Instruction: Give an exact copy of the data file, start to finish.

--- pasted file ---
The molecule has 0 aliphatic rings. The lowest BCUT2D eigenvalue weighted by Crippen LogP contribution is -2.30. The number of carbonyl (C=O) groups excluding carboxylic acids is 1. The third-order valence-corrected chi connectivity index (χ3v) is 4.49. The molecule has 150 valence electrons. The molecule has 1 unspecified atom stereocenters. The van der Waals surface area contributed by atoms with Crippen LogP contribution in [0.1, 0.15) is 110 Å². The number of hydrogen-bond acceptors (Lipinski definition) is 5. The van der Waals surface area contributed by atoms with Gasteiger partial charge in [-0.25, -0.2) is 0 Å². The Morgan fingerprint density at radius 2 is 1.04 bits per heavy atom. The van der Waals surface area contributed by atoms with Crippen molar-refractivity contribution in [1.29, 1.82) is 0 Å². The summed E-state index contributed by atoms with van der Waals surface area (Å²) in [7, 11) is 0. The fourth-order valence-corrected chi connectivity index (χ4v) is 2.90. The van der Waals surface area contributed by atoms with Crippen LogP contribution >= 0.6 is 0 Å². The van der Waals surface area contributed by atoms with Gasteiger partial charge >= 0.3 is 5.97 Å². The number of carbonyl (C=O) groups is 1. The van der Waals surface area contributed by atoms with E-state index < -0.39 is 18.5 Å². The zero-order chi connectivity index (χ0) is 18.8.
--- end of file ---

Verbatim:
The molecule has 0 aliphatic rings. The lowest BCUT2D eigenvalue weighted by Crippen LogP contribution is -2.30. The number of carbonyl (C=O) groups excluding carboxylic acids is 1. The third-order valence-corrected chi connectivity index (χ3v) is 4.49. The molecule has 150 valence electrons. The molecule has 1 unspecified atom stereocenters. The van der Waals surface area contributed by atoms with Crippen LogP contribution in [0.1, 0.15) is 110 Å². The number of hydrogen-bond acceptors (Lipinski definition) is 5. The van der Waals surface area contributed by atoms with Gasteiger partial charge in [-0.25, -0.2) is 0 Å². The Morgan fingerprint density at radius 2 is 1.04 bits per heavy atom. The van der Waals surface area contributed by atoms with Crippen molar-refractivity contribution in [1.29, 1.82) is 0 Å². The summed E-state index contributed by atoms with van der Waals surface area (Å²) in [7, 11) is 0. The fourth-order valence-corrected chi connectivity index (χ4v) is 2.90. The van der Waals surface area contributed by atoms with Crippen LogP contribution >= 0.6 is 0 Å². The van der Waals surface area contributed by atoms with Gasteiger partial charge >= 0.3 is 5.97 Å². The number of carbonyl (C=O) groups is 1. The van der Waals surface area contributed by atoms with E-state index < -0.39 is 18.5 Å². The zero-order chi connectivity index (χ0) is 18.8.